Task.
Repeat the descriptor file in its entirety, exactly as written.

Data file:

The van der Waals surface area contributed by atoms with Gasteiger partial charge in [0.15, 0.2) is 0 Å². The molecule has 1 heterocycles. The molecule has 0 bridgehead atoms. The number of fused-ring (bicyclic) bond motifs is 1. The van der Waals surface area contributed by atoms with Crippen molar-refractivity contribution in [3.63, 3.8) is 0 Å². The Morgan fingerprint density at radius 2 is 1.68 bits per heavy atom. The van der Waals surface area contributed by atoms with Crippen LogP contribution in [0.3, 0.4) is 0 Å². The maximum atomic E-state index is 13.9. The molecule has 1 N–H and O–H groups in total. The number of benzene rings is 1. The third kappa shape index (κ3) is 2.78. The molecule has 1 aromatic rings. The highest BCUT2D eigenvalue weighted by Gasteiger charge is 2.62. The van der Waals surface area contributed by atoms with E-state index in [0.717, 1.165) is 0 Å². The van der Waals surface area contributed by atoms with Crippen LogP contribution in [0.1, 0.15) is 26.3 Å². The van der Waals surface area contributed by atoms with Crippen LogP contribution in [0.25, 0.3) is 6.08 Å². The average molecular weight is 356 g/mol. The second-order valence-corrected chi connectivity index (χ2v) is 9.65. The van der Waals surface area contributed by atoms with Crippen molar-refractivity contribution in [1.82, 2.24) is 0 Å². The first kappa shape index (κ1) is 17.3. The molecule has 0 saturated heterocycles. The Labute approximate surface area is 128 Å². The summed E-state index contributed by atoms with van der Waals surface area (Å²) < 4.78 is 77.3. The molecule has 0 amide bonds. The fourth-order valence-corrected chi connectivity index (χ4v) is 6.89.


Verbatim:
The van der Waals surface area contributed by atoms with Gasteiger partial charge in [0.15, 0.2) is 0 Å². The molecule has 1 heterocycles. The molecule has 0 bridgehead atoms. The number of fused-ring (bicyclic) bond motifs is 1. The van der Waals surface area contributed by atoms with Crippen molar-refractivity contribution in [3.63, 3.8) is 0 Å². The Morgan fingerprint density at radius 2 is 1.68 bits per heavy atom. The van der Waals surface area contributed by atoms with Crippen LogP contribution in [0.3, 0.4) is 0 Å². The maximum atomic E-state index is 13.9. The molecule has 1 N–H and O–H groups in total. The number of benzene rings is 1. The third kappa shape index (κ3) is 2.78. The molecule has 1 aromatic rings. The highest BCUT2D eigenvalue weighted by Gasteiger charge is 2.62. The van der Waals surface area contributed by atoms with E-state index in [0.717, 1.165) is 0 Å². The van der Waals surface area contributed by atoms with Crippen LogP contribution in [0.1, 0.15) is 26.3 Å². The van der Waals surface area contributed by atoms with Crippen LogP contribution in [0.25, 0.3) is 6.08 Å². The average molecular weight is 356 g/mol. The second-order valence-corrected chi connectivity index (χ2v) is 9.65. The van der Waals surface area contributed by atoms with Crippen molar-refractivity contribution in [1.82, 2.24) is 0 Å². The first kappa shape index (κ1) is 17.3. The molecule has 0 saturated heterocycles. The Labute approximate surface area is 128 Å². The summed E-state index contributed by atoms with van der Waals surface area (Å²) < 4.78 is 77.3. The molecule has 0 amide bonds. The fourth-order valence-corrected chi connectivity index (χ4v) is 6.89.